|Title:||Clinical and sociodemographic correlates of severe insomnia in psychotropic drug-free, Asian outpatients with major depressive disorder|
|Journal:||J Affect Disord|
|Alternate Journal:||Journal of affective disorders|
|Abstract:||BACKGROUND: Little has been known regarding the correlates of severe insomnia in major depressive disorder (MDD). This post-hoc analysis aimed to examine the sociodemographic and clinical correlates of severe insomnia in psychotropic drug-free, Asian adult outpatients with MDD. METHODS: Participants were psychotropic drug-free patients with MDD, aged 18-65 years. By using the Symptom Checklist-90 Items, Revised (SCL-90-R), a score of 4 (severe distress) on any one of three insomnia items was defined as severe insomnia. Other measures included the Montgomery-Asberg Depression Rating Scale (MADRS), the Fatigue Severity Scale (FSS), the nine psychopathology subscales of SCL-90-R, the Physical and Mental Component Summaries of Short Form Health Survey (SF-36 PCS and SF-36 MCS), and the Sheehan Disability Scale (SDS). RESULTS: Of 528 participants, their mean age being 39.5 (SD=13.26) years, 64.2% were females, and 239 (45.3%) had severe insomnia. The logistic regression model revealed that low educational qualifications (less than secondary school completion), high SCL-90-R Depression scores, high SCL-90-R Anxiety scores, and low SF-36 PCS scores were independently correlated with severe insomnia (p's<.05). LIMITATIONS: Insomnia was determined only by the patient's distress. Middle insomnia was not assessed. Psychotropic drug-free patients with MDD are not commonly seen in psychiatric practice. CONCLUSION: Severe insomnia is common in patients with MDD. It is closely related with low educational qualification, subjective depression and anxiety severity, and poor physical health. These findings may implicate the treatment of comorbid MDD and severe insomnia, for example, sleep hygiene education, pharmacological treatment.|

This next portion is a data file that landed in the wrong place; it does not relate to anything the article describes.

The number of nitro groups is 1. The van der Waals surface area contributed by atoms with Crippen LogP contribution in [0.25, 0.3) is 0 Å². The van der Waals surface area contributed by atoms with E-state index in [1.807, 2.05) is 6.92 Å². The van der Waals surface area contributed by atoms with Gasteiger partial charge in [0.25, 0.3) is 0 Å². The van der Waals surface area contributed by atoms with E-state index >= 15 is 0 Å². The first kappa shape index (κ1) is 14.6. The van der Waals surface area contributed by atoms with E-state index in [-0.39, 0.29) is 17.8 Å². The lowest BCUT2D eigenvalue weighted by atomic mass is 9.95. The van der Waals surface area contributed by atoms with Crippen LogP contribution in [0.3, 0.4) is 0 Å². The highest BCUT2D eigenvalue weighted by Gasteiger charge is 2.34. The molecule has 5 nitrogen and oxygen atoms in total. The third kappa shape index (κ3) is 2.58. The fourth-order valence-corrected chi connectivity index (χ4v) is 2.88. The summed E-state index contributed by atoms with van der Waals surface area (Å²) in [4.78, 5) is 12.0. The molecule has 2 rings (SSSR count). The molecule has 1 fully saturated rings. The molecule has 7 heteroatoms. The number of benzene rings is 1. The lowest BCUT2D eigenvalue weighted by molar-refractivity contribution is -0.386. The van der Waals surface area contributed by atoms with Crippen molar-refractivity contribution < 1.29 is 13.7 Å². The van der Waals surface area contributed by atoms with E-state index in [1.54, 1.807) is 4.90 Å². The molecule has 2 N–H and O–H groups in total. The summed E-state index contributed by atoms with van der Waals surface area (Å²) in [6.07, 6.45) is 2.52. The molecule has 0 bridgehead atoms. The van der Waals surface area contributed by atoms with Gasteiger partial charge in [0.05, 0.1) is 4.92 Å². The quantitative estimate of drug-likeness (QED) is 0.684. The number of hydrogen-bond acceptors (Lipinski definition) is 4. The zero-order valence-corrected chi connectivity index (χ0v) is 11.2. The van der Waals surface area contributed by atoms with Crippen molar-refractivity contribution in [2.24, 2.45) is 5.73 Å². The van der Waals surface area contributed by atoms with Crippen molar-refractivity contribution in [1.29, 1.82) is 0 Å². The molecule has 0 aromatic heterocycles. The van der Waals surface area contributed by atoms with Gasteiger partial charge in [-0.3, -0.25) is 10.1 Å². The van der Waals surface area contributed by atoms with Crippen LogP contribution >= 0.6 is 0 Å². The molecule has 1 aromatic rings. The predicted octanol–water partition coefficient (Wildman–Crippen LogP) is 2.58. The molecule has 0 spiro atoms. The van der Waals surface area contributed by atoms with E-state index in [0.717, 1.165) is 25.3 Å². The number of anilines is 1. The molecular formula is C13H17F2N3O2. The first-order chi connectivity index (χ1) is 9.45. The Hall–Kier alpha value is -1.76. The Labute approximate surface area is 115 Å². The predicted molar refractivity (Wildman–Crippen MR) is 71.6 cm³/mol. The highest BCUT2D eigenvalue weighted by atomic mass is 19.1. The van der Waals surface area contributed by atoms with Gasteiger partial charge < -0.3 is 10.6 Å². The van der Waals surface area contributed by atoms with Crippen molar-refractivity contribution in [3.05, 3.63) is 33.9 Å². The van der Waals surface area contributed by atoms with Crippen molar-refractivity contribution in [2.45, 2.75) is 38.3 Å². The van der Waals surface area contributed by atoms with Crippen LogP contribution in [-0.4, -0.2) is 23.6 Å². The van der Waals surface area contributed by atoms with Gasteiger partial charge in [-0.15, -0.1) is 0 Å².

J Affect Disord. 2015 Nov 1
186:26-31. doi: 10.1016/j.jad.2015.06.032. Epub 2015 Jul 21.
|Authors Address:||Department of Psychiatry, Faculty of Medicine, Chiang Mai University, Chiang Mai, Thailand. Electronic address: firstname.lastname@example.org.|
|Appears in Collections:||2015|
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